Sockeye salmon jumping over beaver dam

Beavers also function as ecosystem engineers; in the process of tree-cutting and damming, beavers alter the local ecosystems extensively. Beaver ponds can provide critical habitat for juvenile salmon.

An example of this was seen in the years following 1818 in the Columbia River Basin. In 1818, the British government made an agreement with the U.S. government to allow U.S. citizens access to the Columbia catchment (see Treaty of 1818). At the time, the Hudson's Bay Company sent word to trappers to extirpate all furbearers from the area in an effort to make the area less attractive to U.S. fur traders. In response to the elimination of beavers from large parts of the river system, salmon runs plummeted, even in the absence of many of the factors usually associated with the demise of salmon runs. Salmon recruitment can be affected by beavers' dams because dams can:

  • Slow the rate at which nutrients are flushed from the water system; nutrients provided by adult salmon dying throughout the fall and winter remain available in the spring to newly hatched juveniles
  • Provide deeper salmon pools where young salmon can avoid avian predators
  • Increase productivity through algal photosynthesis and by enhancing the conversion efficiency of the cellulose-powered detritus cycle[clarification needed]
  • Create slow-water environments where juvenile salmon put the food they ingest into growth rather than into fighting currents
  • Increase structural complexity with many physical niches where salmon can avoid predators

Beaver dams are able to nurture salmon juveniles in estuarine tidal marshes where the salinity is less than 10 ppm. Beavers build small dams of generally less than 60 cm (2 ft) high in channels in the myrtle zone[clarification needed]. These dams can be overtopped at high tide and hold water at low tide. This provides refuges for juvenile salmon so they do not have to swim into large channels where they are subject to predation by larger fish.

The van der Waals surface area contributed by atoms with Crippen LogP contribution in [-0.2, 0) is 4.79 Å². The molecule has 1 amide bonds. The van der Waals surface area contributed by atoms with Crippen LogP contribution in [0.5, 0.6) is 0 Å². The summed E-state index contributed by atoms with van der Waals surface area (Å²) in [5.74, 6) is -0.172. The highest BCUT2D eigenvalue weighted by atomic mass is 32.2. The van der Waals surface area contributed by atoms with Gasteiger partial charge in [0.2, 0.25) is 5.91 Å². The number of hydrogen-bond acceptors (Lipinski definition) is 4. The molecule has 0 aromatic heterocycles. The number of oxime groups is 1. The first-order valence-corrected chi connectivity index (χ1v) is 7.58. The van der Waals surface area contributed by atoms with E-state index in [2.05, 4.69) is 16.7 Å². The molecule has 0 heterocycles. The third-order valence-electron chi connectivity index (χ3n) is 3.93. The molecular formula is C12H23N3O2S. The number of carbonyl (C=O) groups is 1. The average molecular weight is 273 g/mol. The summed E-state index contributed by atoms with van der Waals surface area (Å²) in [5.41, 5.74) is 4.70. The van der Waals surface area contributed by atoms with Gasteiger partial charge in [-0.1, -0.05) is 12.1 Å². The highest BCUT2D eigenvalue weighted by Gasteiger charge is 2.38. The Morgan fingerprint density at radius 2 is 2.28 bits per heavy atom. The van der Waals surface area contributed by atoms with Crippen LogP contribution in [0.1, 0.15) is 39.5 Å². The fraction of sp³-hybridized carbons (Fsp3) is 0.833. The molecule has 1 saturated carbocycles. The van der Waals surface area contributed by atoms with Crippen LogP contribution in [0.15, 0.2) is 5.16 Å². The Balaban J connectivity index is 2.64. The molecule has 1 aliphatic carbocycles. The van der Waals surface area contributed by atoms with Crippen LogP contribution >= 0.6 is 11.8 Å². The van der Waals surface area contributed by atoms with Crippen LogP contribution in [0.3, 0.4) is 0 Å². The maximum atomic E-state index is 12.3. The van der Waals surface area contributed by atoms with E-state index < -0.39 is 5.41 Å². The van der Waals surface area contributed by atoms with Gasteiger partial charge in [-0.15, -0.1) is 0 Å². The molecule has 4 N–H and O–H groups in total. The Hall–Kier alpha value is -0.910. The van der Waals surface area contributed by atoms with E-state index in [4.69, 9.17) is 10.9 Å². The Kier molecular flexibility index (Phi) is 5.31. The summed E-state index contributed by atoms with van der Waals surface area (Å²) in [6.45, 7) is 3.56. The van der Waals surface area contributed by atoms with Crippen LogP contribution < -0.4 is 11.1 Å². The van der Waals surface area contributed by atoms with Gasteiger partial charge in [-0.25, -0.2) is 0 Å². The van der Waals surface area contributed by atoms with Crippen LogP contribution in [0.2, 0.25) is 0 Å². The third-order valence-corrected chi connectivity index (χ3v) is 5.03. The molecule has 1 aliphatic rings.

It has been discovered that rivers which have seen a decline or disappearance of anadromous lampreys, loss of the lampreys also affects the salmon in a negative way. Like salmon, anadromous lampreys stop feeding and die after spawning, and their decomposing bodies release nutrients into the stream. Also, along with species like rainbow trout and Sacramento sucker, lampreys clean the gravel in the rivers during spawning. Their larvae, called ammocoetes, are filter feeders which contribute to the health of the waters. They are also a food source for the young salmon, and being fattier and oilier, it is assumed predators prefer them over salmon offspring, taking off some of the predation pressure on smolts.[unreliable source?] Adult lampreys are also the preferred prey of seals and sea lions, which can eat 30 lampreys to every salmon, allowing more adult salmon to enter the rivers to spawn without being eaten by the marine mammals.


According to Canadian biologist Dorothy Kieser, the myxozoan parasite Henneguya salminicola is commonly found in the flesh of salmonids. It has been recorded in the field samples of salmon returning to the Haida Gwaii Islands. The fish responds by walling off the parasitic infection into a number of cysts that contain milky fluid. This fluid is an accumulation of a large number of parasites.

Henneguya salminicola, a myxozoan parasite commonly found in the flesh of salmonids on the West Coast of Canada, in coho salmon

Henneguya and other parasites in the myxosporean group have complex life cycles, where the salmon is one of two hosts. The fish releases the spores after spawning. In the Henneguya case, the spores enter a second host, most likely an invertebrate, in the spawning stream. When juvenile salmon migrate to the Pacific Ocean, the second host releases a stage infective to salmon. The parasite is then carried in the salmon until the next spawning cycle. The myxosporean parasite that causes whirling disease in trout has a similar life cycle. However, as opposed to whirling disease, the Henneguya infestation does not appear to cause disease in the host salmon—even heavily infected fish tend to return to spawn successfully.